I remember doing the Grind with a good friend of mine. We stopped a lot. A LOT! After that I didn’t do the Grind for several years. I hated it. In my mind, it was painfully boring and I was completely demotivated to try again. Luckily I later went with another friend and because we kept a fairly continuous pace with short breaks, I’ve since learned I like doing the Grind. When setting out to accomplish a goal, I’ve found it best not to let that goal sit idle too long. Other things are likely to get in the way of continuing to pursue the path if you leave it too long. I know many people who’ve set health goals to start next month or in a couple of months. How often have a seen those goals forgotten, abandoned? Too often. See #2 here and take small steps, but keep it moving, if the big steps are too daunting.

6. Pause for reflection. 

Yes, keep yourself motivated for movement. But also pause occasionally to celebrate your victories along the way. I find the first half of the Grind much harder than the second half. When I reach the halfway point mark, I like to take a short moment to celebrate, “Look how far I’ve come!” Celebrate your successes!

7. Create your own journey.

I’m always surprised at the variety of people doing the Grouse Grind. Some have clearly done this many times before. They run up with babies strapped on their backs. Some appear to have arrived with no idea of what they are getting themselves into. We each choose our own pace. We move aside when someone faster approaches. We pick up the pace to pass those who are slower. I’m competitive, but I know that I would injure myself if I tried to keep up with the experienced climbers. You are on a different journey, though the path may be the same. Your friend and you may decide you will both lose weight. Your friend may drop 5 pounds that first week, while you fluctuate up and down a couple of pounds. What gives? You’re doing the same thing! Recognize you are different from each other. Find what works for you. You are on a different journey, though your path may be the same.

8. Learn from your experience

From past experience with the Grind I learned that I do best with a slow steady pace. Completed the Grind in 57 minutes this time. I had no idea how long it would take me as I had never timed myself before, but I set my goal to beat the “average” time listed on the Grouse Grind website of 1 1/2 hours. This time I learned to check my iPod battery before setting out. Though the coincidence of the song that was my last one will be written in a separate post soon enough. In health and in life, what have you learned that you can take into your next experience?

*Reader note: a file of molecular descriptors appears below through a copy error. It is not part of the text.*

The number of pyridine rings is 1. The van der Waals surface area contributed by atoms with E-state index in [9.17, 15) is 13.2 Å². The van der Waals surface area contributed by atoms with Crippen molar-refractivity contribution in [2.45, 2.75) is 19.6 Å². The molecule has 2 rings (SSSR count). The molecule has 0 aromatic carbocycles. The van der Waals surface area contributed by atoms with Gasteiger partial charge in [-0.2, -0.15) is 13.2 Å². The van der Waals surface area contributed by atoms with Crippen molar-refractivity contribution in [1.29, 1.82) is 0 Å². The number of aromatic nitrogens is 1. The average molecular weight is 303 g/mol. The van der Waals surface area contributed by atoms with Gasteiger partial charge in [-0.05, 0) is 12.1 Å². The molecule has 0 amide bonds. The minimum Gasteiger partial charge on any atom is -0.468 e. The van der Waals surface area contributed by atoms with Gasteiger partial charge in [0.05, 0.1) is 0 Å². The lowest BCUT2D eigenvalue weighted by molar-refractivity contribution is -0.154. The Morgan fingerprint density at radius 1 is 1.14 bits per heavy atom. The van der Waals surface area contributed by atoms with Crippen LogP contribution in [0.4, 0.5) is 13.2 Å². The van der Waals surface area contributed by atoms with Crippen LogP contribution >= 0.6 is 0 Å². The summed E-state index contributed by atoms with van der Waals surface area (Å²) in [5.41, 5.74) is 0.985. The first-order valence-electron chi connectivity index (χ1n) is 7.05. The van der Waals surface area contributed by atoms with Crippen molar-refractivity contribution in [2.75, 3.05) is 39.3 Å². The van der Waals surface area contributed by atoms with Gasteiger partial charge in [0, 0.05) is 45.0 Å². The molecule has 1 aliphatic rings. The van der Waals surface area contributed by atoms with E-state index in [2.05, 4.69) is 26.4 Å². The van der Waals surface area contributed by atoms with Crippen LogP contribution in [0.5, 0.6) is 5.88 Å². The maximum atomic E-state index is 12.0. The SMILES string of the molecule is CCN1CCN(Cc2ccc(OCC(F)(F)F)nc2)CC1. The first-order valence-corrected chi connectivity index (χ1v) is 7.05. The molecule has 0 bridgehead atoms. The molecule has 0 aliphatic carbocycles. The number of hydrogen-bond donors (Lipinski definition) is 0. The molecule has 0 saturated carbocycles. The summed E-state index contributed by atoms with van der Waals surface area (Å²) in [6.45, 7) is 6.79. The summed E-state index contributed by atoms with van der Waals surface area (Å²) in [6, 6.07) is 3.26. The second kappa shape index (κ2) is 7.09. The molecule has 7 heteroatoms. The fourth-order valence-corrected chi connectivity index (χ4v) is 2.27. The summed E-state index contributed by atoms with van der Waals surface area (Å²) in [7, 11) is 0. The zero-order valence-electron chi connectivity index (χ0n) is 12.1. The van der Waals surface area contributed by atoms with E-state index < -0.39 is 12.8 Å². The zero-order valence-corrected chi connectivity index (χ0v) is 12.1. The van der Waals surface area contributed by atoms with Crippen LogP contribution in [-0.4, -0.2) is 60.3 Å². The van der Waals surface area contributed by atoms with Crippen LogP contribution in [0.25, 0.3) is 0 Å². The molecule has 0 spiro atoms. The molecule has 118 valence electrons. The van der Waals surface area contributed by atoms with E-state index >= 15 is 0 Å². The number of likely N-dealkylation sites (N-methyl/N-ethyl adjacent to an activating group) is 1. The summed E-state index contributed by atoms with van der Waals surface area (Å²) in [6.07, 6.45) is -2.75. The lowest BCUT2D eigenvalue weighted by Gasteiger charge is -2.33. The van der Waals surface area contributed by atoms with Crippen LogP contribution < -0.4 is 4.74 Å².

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About Dr. Melissa Carr

Dr. Melissa Carr, B.Sc., Dr.TCM has the highest standing with the College of Traditional Chinese Medicine Association of British Columbia as a registered Doctor of Traditional Chinese Medicine. She began her career in health with a Bachelors degree in Human Kinetics from the University of Guelph in Ontario. After two years in Japan, one of which was spent doing research at Ehime Medical University, she returned to Canada to complete the 4-year training for Doctor of Traditional Chinese Medicine. As part of the program, she interned at two hospitals in China. During her schooling in Vancouver she worked as a nutritional consultant where she advised people on the use of western herbs and supplements. She also taught nutrition at the West Coast College of Massage Therapy. In addition to running her own health practice in Vancouver, Dr. Carr also loves writing and offering health seminars, anything to help people help themselves be healthy. She is an Advisory Board member for Alive Magazine has lectured for the The Arthritis Society, Fraser Health Authority, and Women's Enterprise Society of B.C.

  • Brittany

    Great tips Melissa! I definitely agree with #4 – setting small goals and looking to the next few steps. I find taking baby steps along the way is also very helpful!